If you are a ‘90s baby, you probably already know how hard it was to watch the generation below you start ignoring your favorite childhood toys like Beanie Babies, Tamagotchi and Pokemon cards. But what hurts even more is seeing that Toys R Us, the store that sold every possible toy you could ever dream of, is closing down.
“I remember every year, my grandma would take me to Toys R Us and that was my birthday present. I looked forward to it every year, it was the best part of my birthday,” said Zach Tate, a freshman from Savannah majoring in computer systems engineering.
Toys R Us actually filed for bankruptcy back in September of 2017, with $5 billion dollars in debt. The company finally decided to close down the remaining stores on March 14 2018, after considering the rough losses taken during the holiday season.
While some people may be disappointed, the explanation for their closing appears to be pretty obvious for most people. With the growth of the e-commerce world and companies like Amazon, it only makes sense for people to gravitate towards the more convenient options. Americans’ lives are just getting busier and busier with each generation, and while spending hours in a toy store may be fun, it’s just simply not the most efficient option anymore.
“I’m sad about it, but at the same time I’m not really surprised that it happened. I honestly thought that it would happen a lot sooner than now,” said Cameron Falk, a freshman from Marietta studying finance and international business.
But it’s not just the e-commerce world that is closing down ‘90s babies’ favorite store – the growth of major supermarkets like Walmart and Target also play a role. For busy parents who have multiple errands to get done in just one day, it doesn’t make much sense for them to make a separate trip to somewhere like Toys R Us if getting a toy is just one thing on their checklist. Rather, it would be more productive to shop somewhere like Walmart or Target where you can get groceries, toiletries and toys in just one trip. But while Walmart may offer more convenience, that doesn’t mean it replaces the childlike wonder kids felt when they walked into Toys R Us.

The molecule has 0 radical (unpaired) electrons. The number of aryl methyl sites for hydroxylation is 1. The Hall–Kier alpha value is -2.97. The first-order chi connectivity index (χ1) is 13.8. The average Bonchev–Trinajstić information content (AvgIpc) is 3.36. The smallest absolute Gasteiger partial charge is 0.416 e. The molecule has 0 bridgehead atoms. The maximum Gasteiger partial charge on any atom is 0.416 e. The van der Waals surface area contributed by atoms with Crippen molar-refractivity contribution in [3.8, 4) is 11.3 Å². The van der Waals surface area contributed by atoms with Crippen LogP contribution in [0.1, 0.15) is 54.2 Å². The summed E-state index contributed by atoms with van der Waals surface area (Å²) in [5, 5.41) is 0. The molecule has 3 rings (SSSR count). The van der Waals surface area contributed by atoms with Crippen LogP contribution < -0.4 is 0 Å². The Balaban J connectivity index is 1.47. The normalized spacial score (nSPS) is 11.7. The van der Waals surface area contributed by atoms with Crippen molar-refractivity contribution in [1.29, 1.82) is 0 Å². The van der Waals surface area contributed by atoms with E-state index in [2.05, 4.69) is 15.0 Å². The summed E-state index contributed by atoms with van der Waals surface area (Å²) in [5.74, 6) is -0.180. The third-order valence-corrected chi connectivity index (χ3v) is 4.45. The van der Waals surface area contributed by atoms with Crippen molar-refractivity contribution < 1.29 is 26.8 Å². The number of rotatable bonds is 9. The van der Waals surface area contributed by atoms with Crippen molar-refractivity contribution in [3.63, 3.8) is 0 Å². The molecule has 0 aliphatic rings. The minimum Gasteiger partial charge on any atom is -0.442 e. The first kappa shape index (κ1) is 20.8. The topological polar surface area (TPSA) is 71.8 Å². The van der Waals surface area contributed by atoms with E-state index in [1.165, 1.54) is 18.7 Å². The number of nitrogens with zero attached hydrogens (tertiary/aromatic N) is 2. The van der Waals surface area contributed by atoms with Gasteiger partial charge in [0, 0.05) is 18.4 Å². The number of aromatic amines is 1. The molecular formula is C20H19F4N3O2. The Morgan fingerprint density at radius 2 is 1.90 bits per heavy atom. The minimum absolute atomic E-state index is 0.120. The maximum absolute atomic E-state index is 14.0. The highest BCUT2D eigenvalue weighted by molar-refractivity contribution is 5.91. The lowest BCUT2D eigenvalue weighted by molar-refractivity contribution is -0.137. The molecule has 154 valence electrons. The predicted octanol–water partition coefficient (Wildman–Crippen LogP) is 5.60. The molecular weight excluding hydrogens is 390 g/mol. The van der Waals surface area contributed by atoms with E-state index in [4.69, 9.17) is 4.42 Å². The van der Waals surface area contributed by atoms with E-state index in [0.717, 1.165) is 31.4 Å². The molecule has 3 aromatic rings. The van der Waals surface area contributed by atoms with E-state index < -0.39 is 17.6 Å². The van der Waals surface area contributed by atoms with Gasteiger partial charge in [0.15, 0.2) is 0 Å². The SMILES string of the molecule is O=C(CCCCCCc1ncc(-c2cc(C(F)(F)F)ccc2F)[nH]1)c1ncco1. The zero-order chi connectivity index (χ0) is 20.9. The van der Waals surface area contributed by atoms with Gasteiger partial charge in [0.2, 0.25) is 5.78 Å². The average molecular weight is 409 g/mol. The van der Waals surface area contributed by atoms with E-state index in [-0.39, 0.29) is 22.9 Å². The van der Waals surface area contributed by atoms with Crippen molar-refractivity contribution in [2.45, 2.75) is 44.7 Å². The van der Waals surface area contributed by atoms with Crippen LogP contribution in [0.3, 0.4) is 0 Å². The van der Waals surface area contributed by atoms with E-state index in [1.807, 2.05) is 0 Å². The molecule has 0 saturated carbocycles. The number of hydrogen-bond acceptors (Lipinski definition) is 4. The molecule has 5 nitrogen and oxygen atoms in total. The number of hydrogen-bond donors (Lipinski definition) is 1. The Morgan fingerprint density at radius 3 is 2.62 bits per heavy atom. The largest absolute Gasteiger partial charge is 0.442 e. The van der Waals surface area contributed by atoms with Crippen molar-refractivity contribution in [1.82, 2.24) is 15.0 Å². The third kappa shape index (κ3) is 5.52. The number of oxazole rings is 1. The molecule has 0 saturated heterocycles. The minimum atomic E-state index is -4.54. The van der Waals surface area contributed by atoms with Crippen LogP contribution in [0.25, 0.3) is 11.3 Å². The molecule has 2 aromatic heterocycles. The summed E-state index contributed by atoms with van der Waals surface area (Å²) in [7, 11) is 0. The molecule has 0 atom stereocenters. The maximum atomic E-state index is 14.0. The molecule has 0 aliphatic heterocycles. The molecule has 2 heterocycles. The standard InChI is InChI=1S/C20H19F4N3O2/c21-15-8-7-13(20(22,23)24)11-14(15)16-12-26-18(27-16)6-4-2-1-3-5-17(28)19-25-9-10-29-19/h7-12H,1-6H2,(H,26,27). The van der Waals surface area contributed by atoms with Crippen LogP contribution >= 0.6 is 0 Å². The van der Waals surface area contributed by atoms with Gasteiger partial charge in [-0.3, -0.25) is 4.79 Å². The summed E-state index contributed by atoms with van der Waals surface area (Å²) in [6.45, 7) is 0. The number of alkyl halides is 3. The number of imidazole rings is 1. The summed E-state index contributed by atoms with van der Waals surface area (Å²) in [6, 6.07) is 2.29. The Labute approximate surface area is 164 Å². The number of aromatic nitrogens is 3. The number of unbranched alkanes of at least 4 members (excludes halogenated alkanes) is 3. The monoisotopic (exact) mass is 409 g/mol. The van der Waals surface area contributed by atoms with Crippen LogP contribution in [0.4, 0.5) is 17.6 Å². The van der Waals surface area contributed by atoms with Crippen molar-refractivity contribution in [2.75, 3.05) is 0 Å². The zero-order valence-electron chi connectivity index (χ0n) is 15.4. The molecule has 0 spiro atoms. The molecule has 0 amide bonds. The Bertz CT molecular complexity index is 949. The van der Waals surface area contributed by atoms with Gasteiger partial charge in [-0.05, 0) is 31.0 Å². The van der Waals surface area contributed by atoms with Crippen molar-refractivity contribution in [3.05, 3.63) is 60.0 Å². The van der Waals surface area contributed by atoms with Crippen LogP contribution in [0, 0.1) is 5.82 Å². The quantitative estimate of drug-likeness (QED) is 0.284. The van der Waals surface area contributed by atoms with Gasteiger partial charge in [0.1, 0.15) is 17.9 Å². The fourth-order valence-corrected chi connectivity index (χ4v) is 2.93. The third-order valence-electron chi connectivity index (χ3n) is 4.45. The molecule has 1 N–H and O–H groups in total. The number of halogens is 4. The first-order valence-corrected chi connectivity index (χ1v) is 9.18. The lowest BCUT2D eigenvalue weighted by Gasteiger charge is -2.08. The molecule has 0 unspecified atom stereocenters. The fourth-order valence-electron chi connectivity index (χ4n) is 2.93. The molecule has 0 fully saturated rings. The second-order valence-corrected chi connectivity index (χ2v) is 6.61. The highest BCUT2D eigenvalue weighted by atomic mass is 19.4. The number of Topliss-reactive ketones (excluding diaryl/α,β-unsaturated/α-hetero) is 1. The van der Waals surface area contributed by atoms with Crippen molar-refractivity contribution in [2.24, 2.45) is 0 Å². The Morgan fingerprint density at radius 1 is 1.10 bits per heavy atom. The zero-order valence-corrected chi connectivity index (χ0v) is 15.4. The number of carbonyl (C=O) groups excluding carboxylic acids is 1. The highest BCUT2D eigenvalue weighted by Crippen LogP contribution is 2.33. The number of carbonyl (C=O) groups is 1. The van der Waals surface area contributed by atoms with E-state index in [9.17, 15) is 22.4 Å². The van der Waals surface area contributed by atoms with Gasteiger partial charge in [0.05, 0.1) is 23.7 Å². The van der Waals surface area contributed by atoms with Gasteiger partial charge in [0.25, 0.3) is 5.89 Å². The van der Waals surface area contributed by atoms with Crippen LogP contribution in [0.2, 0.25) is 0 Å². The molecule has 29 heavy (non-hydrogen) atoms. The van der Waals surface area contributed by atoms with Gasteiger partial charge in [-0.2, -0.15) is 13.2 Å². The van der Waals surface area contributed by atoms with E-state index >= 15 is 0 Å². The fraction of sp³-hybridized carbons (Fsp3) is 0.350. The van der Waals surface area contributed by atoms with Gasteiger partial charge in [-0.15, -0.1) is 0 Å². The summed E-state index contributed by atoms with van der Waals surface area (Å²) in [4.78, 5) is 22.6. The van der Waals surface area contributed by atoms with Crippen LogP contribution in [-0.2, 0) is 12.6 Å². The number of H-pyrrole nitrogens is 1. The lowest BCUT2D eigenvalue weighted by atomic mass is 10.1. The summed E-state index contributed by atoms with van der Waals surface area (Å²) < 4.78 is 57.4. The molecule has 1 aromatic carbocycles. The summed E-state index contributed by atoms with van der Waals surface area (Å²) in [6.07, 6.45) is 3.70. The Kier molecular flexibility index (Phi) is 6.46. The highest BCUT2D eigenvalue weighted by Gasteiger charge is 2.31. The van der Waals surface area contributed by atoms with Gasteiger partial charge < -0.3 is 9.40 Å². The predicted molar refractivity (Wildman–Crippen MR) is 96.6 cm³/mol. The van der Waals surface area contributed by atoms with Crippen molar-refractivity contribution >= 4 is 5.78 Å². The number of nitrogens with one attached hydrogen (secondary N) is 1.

“It just seems like the happiest place on earth, because there’s nothing in there but stuff you want to play with. That’s pretty magical honestly,” Falk said.
The closing of Toys R Us also seems to be a reflection of the differences between two generations. In comparison to the childhood that millennials experienced, the childhood of the generation below them is being shaped more and more around technology like iPhones and iPads, according to The Atlantic. With the instant availability of apps and the internet, a lot of kids with iPhones will opt out of the pleasure of physical toys in exchange for games on their phones. Furthermore, top toy companies like Lego, Hasbro and Mattel have reported a decline in sales of their major toy products like American Girl Dolls and “Star Wars” merchandise.
“Growing up, I didn’t have a phone until middle school. But now companies are making phones that are catered toward the younger kids,” Tate said.
While changes in how children spend their time is definitely noticeable, it does not necessarily imply anything bad, just that our society is moving in a different direction. At the end of the day, there is no technology or supermarket that can take the place of Toys R Us memories.
“Toys R Us was just non-stop fun once you stepped in the door. It was almost like a giant playground,” Falk said.